Microsoft detected a large-scale business email compromise (BEC) campaign that targeted more than 120 organizations using typo-squatted domains registered a few days before the attacks started.
BEC scammers use various tactics (including social engineering, phishing, or hacking) to compromise business email accounts, later used to redirect payments to bank accounts under their control or target employees in gift card scams.
Microsoft used the typo-squatted domains to send emails impersonating managers of employees working at companies from various industry sectors, including real estate, discrete manufacturing, and professional services.
“We observed patterns in using the correct domain name but an incorrect TLD, or slightly spelling the company name wrong. These domains were registered just days before this email campaign began,” the Microsoft 365 Defender Threat Intelligence Team said.
Fake replies used to add legitimacy to phishing emails
However, despite the scammers’ efforts to match the spoofed domains to the right target, Microsoft “the registered domains did not always align with the organization being impersonated in the email.”
Although their approach was flawed at times, the attackers’ reconnaissance skills are apparent since they addressed the targeted employees’ using their first names.
Microsoft also saw the scammers using standard phishing techniques like fake replies (improved by also spoofing In-Reply-To and References headers) to add legitimacy to the phishing emails.
“Filling these headers in made the email appear legitimate and that the attacker was simply replying to the existing email thread between the Yahoo and Outlook user,” Microsoft added.
“This characteristic sets this campaign apart from most BEC campaigns, where attackers simply include a real or specially crafted fake email, adding the sender, recipient, and subject, in the new email body, making appear as though the new email was a reply to the previous email.”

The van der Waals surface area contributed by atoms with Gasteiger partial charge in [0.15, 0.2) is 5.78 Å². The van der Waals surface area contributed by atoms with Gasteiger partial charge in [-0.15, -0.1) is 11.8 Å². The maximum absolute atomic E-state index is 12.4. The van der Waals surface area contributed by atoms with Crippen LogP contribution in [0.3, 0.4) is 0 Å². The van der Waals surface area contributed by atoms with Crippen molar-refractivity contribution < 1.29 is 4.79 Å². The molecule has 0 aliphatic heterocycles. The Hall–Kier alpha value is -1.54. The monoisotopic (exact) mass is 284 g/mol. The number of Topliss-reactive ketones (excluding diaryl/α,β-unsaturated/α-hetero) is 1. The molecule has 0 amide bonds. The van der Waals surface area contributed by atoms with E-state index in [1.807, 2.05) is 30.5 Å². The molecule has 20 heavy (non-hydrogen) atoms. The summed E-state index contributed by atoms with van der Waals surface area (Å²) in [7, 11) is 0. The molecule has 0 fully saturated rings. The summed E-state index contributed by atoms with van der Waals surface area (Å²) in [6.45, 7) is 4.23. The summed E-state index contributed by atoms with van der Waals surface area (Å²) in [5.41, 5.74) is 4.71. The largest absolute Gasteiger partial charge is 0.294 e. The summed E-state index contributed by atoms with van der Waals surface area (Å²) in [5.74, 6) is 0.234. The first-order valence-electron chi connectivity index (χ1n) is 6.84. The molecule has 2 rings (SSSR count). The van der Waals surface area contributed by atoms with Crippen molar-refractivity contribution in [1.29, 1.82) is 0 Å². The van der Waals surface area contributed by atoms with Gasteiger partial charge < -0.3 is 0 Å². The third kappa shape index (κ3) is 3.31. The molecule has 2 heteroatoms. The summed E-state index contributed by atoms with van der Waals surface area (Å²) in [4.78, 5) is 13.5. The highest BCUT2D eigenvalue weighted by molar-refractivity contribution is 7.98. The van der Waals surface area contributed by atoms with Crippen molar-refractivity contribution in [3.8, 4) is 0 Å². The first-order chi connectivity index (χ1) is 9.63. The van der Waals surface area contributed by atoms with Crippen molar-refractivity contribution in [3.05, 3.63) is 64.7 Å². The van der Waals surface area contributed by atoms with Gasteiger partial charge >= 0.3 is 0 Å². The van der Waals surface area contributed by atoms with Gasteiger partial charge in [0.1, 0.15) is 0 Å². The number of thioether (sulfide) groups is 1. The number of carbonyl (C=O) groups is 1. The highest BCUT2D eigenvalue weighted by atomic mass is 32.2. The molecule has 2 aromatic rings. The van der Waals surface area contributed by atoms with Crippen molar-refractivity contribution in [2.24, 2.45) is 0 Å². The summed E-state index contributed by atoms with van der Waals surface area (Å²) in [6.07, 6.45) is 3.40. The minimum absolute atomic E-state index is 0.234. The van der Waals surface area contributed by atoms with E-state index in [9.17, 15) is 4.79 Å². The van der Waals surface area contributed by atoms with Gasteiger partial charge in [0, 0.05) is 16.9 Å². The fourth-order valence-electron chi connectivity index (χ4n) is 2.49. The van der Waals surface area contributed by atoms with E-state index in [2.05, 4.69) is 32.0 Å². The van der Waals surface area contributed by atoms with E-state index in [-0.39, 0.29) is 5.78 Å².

$1.8 billion lost to BEC attacks last year
Although these BEC scammers’ methods might seem lacking sophistication and their phishing messages look obviously malicious in nature to some, BEC attacks are behind record-breaking financial losses each year since 2018.
In 2018, the Federal Bureau of Investigation (FBI) established a Recovery Asset Team focused on recovering money that can still be tracked and on freezing accounts used by fraudsters for unauthorized BEC transfers.
The FBI warned the US private sector companies in March about BEC attacks increasingly targeting state, local, tribal, and territorial (SLTT) government entities.
“The FBI’s Internet Crime Complaint Center (IC3) notes BEC is an increasing and constantly evolving threat as criminal actors become more sophisticated and adapt to current events,” the FBI said.
“There was a 5 percent increase in adjusted losses from 2019 to 2020, with over $1.7 billion adjusted losses reported to IC3 in 2019 and over $1.8 billion adjusted losses reported in 2020.”
Furthermore, FBI’s 2020 annual report on cybercrime affecting US victims published earlier this week listed a record number of complaints and financial losses in 2020.